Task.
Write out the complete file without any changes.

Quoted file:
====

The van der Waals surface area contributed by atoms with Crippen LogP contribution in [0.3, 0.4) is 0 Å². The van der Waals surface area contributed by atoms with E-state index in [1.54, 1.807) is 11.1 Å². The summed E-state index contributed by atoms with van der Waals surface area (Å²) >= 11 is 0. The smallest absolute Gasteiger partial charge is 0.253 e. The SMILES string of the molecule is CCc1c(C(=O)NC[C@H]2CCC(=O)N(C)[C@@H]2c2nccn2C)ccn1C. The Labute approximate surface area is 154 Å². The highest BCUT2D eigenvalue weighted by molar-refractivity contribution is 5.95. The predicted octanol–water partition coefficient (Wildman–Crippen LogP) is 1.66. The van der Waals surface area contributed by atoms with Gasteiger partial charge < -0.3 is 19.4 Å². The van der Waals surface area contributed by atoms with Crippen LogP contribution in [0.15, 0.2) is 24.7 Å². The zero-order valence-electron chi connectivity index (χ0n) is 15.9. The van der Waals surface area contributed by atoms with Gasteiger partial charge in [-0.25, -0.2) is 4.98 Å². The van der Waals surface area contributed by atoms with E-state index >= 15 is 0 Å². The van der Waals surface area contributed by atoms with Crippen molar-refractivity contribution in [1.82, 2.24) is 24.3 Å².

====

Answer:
The van der Waals surface area contributed by atoms with Crippen LogP contribution in [0.3, 0.4) is 0 Å². The van der Waals surface area contributed by atoms with E-state index in [1.54, 1.807) is 11.1 Å². The summed E-state index contributed by atoms with van der Waals surface area (Å²) >= 11 is 0. The smallest absolute Gasteiger partial charge is 0.253 e. The SMILES string of the molecule is CCc1c(C(=O)NC[C@H]2CCC(=O)N(C)[C@@H]2c2nccn2C)ccn1C. The Labute approximate surface area is 154 Å². The highest BCUT2D eigenvalue weighted by molar-refractivity contribution is 5.95. The predicted octanol–water partition coefficient (Wildman–Crippen LogP) is 1.66. The van der Waals surface area contributed by atoms with Gasteiger partial charge < -0.3 is 19.4 Å². The van der Waals surface area contributed by atoms with Crippen LogP contribution in [0.15, 0.2) is 24.7 Å². The zero-order valence-electron chi connectivity index (χ0n) is 15.9. The van der Waals surface area contributed by atoms with Gasteiger partial charge in [-0.25, -0.2) is 4.98 Å². The van der Waals surface area contributed by atoms with E-state index >= 15 is 0 Å². The van der Waals surface area contributed by atoms with Crippen molar-refractivity contribution in [1.82, 2.24) is 24.3 Å².